I consider myself a fan of the nineteenth century British novel, but never have I read one as unputdownable as Daniel Deronda. Eliot mangages to craft a novel with texture as rich and complex as a Flemish tapestry, without ever slackening the pace of a riveting story. In Deronda himself she creates a hero whose unimpeachable moral integrity is balanced by a touching personal vulnerability. None of her characters, down to the members of Society who attend the balls and soirees to utter one line and be forgotten, are flat. I found Daniel Deronda to be a brilliant, evocative book, and a hugely satisfying read.
blkeyesuzi More than 1 year ago
Give yourself an opportunity to read a true classic and escape into a completely different time and place. Victorian England lays the stage as two major dramas unfold. Follow strong-willed Gwendolyn as she learns what it is that her heart really desires when she is forced to make a life-changing decision, thus realizing she is stronger than she ever imagined. Meanwhile Daniel Deronda saves a young woman from drowning and finds himself trying to unlock the mystery of her past and becomes all the more intrigued with her and the truths he uncovers. Daniel's search for truth about her past may ultimately bring him closer to knowledge of himself...Is he willing to change who he has believed himself to be all this time? I love a novel that is smart and well thought-out. No wonder this one is a classic! Beautifully rich characters. Great story!!! LOVED IT!!!
Guest More than 1 year ago
A great writer's moral passion embraces the Zionist cause in this complex and intricate novel.If not her greatest work certainly one worth careful reading and study.
Guest More than 1 year ago
This book is a moving, riviting, and spiritual thing. It has everything anyone is looking for in a good read. If you like the book,...buy the movie!
Anonymous More than 1 year ago
Ivy~~Ferns then tries to rember where the book is and utterly fails. (All my searched got dleted during my absense.)
Anonymous More than 1 year ago
"Thank thee, thy Majesty." When she was seated, she held the reigns. "Care to ride alongside me? Or is thy Highness to busy in courting the Princess Snow?" Her eyes held a teasing gleam.
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popeyeswench More than 1 year ago
Daniel Deronda is immensely quotable with such lines as, “I think I dislike what I don't like more than I like what I like.” And, “Ignorance gives one a large range of probabilities.” And, “I shall never love anybody. I can't love people. I hate them.” The aristocracy are great in Eliot’s hand.
Anonymous More than 1 year ago
I made it through all the scanning errors and - end of part one...
Anonymous More than 1 year ago
Horrible digital transfer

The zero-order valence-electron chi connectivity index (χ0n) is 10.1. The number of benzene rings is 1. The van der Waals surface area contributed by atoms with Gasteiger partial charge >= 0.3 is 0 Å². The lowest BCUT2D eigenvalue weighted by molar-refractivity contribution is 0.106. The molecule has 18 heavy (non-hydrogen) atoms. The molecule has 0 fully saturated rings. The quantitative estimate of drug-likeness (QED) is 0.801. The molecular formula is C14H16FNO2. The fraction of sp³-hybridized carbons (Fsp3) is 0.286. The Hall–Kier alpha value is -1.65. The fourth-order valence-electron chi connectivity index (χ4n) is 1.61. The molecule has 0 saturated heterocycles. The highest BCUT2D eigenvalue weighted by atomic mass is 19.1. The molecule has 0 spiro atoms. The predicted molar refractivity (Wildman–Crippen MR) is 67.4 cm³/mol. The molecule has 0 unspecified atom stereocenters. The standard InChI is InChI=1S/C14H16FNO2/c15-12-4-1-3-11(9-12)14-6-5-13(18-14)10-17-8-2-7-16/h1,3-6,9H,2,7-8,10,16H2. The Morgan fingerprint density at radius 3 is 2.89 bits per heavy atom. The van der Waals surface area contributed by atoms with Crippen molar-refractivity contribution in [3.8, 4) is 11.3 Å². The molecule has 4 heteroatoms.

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Overall, an enjoyable read, and quite different from anything that I've read from the Victorian era. But first a word of caution, Eliot's writing tends to be extremely dense, and if you're looking for a fast and easy read, this is not it. Eliot may spend pages on the inner thoughts of her characters, and many readers of more contemporary fiction would find it quite dry. I'm not going to lie, I myself do prefer the more jaunty and colorful writings of authors like Dickens, but hers are far from meritless, and this book left me feeling far more intellectually satisfied, than say, after I read the works of my favourite, Dickens. This book played with my affection throughout its course. I did find Gwendolen marvelously wicked and clever in the beginning and (I hate to say it) reminded me quite a bit of myself, headstrong and determined that the world moves only for me. Though toward the end, I started to find her contriteness and moral idolization of Daniel a little annoying and repetitive. But I suppose what makes her a great character is her varying degrees of contriteness and self absorption, for after all, she did feel disgusted with her own self-centeredness. On the other hand, I would have enjoyed the book far more if the character of Daniel was a little less stoic and, like Gwendolen, possessed varying levels of good and bad, instead of being always so very morally upright, forgiving, and high-minded (Oh, I want to set out and change the world! and the like). But the part of the book that I found particularly different and was the Jewish portion. It took the reader out of the genteel English drawing rooms that normally characterize Victorian fiction, and took one inside the English-Jewish subculture (England did in fact have a large Jewish population) and their domestic lives (unlike Dickens' novels that highlight a few sleazy red-headed Jewish characters). But at times Mordecai's philosophy did become a bit wearing. Therefore my feelings fluctuated throughout the book (it did get particularly enjoyable towards the end, and was not without its comic occurrences) and in the end left me not ecstatic but fully satisfied.